I have a pretty nice DR 350 with a dual sport kit, hi-comp piston, steering stabilizer, re-valved suspension etc. It is totally street legal and insured. I also have a DR650, basically brand new but my second one, I put 30k on the first one before trading it. It never left me stranded. When I refer to my bikes I call the 350 my dirt bike and the 650 is just called my bike period. If I go anywhere or do anything on two wheels it will be on my 650. It is smooth as pretty much any single due to the gear driven counter balance system that does not require maintenance or adjustment.(No doohickey). My 350 is vibey and harsh on the road, it can be fun for a quick jaunt around town but I really only trail ride it. My 650 is great around town. It is surprisingly agile and zippy. I have a hard time not ridding it like a squid if I'm not loaded down. It does freeway speeds very well and twisty back roads a where the beast really comes out to play. It does not have the power of the XRR but it is lower and carries it weight lower which allows for serious cornering capabilities, combined with a fat torque and power band equal a pretty fun package. I have ridden an XRR and would take one in a heart beat but given a choice between the two I would take the DR for an all around-er particularly if long distance travel was in my plans. A well maintained DR650 is as reliable as you will find in a single.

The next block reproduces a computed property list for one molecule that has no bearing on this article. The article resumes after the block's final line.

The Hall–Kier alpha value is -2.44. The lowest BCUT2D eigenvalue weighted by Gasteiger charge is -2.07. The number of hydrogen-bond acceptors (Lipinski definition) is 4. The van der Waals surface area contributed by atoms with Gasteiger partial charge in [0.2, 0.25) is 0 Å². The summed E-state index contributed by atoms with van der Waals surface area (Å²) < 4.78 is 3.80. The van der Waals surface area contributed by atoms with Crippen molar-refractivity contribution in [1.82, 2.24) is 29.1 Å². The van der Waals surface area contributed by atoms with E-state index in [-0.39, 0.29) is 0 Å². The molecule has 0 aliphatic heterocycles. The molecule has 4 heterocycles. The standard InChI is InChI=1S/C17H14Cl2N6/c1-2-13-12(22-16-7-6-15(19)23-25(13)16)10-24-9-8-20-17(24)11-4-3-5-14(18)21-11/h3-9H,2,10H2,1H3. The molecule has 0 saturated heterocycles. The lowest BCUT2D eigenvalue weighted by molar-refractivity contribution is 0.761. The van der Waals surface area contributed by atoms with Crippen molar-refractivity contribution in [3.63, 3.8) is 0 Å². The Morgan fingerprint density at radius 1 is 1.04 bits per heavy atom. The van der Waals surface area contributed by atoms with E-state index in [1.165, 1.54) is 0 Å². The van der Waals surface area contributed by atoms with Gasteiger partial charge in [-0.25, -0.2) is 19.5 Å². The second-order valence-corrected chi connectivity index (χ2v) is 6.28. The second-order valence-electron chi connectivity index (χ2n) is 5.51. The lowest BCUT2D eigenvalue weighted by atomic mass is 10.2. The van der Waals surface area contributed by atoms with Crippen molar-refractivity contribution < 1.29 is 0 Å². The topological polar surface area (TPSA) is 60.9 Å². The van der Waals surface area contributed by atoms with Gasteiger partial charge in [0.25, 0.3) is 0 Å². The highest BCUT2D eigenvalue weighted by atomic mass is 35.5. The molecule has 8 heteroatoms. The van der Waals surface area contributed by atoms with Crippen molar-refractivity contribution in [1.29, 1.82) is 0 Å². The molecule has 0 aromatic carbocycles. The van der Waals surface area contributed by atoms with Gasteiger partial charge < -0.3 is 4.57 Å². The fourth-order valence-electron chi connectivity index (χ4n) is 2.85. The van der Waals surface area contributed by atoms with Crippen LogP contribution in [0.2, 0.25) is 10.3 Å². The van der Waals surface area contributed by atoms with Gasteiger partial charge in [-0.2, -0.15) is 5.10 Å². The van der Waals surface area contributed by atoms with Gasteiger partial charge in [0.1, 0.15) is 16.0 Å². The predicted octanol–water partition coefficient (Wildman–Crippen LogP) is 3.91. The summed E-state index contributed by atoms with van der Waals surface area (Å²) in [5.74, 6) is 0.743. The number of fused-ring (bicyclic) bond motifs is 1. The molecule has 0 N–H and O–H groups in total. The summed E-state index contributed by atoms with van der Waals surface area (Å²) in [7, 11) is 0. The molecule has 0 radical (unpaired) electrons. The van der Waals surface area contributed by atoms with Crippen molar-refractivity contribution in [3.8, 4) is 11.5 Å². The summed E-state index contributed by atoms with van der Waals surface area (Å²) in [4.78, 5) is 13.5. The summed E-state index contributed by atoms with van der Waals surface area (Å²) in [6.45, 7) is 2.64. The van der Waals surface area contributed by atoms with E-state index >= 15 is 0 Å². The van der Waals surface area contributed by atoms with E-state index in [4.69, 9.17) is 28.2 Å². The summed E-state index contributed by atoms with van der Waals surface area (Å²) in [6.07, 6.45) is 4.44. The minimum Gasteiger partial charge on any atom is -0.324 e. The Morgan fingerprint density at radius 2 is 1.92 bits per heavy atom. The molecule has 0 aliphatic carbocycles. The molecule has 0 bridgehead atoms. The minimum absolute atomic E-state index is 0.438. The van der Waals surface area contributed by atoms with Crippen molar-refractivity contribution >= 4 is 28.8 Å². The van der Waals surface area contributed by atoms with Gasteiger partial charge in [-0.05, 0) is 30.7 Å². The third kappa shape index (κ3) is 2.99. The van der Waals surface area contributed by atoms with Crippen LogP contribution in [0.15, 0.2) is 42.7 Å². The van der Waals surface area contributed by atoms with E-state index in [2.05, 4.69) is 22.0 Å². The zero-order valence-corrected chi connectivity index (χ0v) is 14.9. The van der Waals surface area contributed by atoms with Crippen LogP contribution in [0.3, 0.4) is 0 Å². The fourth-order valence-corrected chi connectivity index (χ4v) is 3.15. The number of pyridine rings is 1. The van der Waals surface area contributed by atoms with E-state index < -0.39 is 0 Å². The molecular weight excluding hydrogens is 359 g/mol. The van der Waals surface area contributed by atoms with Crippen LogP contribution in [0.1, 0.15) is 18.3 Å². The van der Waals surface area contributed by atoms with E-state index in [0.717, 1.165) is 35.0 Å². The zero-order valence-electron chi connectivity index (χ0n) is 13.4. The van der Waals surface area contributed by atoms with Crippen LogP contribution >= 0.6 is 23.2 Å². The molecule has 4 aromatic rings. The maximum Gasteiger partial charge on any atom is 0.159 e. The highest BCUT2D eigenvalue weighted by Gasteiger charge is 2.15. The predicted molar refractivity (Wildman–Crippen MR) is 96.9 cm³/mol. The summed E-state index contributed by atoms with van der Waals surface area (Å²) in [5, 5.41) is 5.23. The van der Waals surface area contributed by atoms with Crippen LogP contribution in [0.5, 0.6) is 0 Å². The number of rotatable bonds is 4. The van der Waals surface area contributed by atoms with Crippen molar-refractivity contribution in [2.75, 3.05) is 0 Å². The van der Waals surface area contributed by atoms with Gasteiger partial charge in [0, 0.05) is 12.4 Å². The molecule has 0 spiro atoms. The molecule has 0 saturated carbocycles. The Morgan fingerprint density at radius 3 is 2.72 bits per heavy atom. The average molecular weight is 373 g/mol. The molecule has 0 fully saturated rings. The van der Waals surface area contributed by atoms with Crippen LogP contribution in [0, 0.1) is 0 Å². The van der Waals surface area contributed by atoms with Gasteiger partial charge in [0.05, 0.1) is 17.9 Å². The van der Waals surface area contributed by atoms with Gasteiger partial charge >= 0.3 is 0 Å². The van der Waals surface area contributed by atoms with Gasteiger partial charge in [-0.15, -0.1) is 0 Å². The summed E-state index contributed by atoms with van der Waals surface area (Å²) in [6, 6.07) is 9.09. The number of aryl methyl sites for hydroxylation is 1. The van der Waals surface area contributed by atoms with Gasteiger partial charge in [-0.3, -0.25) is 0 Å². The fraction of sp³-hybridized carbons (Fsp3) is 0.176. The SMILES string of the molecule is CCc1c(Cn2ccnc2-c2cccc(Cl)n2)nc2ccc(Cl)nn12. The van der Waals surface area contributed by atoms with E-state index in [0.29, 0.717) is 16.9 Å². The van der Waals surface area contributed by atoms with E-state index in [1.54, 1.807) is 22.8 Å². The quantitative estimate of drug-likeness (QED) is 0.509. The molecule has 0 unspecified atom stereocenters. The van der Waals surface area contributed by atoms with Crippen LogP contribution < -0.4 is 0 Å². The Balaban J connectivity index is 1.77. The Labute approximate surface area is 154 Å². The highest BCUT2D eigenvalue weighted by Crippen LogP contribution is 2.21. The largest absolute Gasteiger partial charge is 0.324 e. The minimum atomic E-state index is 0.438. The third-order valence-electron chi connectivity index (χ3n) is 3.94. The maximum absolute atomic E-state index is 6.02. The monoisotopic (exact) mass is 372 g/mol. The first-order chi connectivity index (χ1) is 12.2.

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Old 03-10-2013, 09:41 AM   #59
trainman
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Here is why I'm now riding 250's in place of the 650's of past years.

http://www.youtube.com/user/bigdogadventures

At 67 these 250's just get the job done for us, were riding the Continental Divide, TAT, Forever West, etc., they work.




John
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Old 03-10-2013, 09:56 AM   #60
larryboy
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Quote:
Originally Posted by KonaTheHusky View Post
That's beautiful my friend! I'm glad to see I'm looking in the right place.

By a wonderful twist of fate, it looks like I'll be leaving my job at the beginning of April. Just in time for the weather to get nice. I think I'll downsize my stuff, bankroll a good bike (we'll see how I like the XRR) and load it up for a tour through Central America - so long as I can avoid getting kidnapped, robbed, or shot passing through Mexico.

No joke; this or the CDT are happening in my very near future.

Thanks again for the input!


Here's a long term CA report on an XRR, good guy too:

http://advrider.com/forums/showthread.php?t=735690


Same guy on the divide with the XRR:

http://advrider.com/forums/showthread.php?t=811067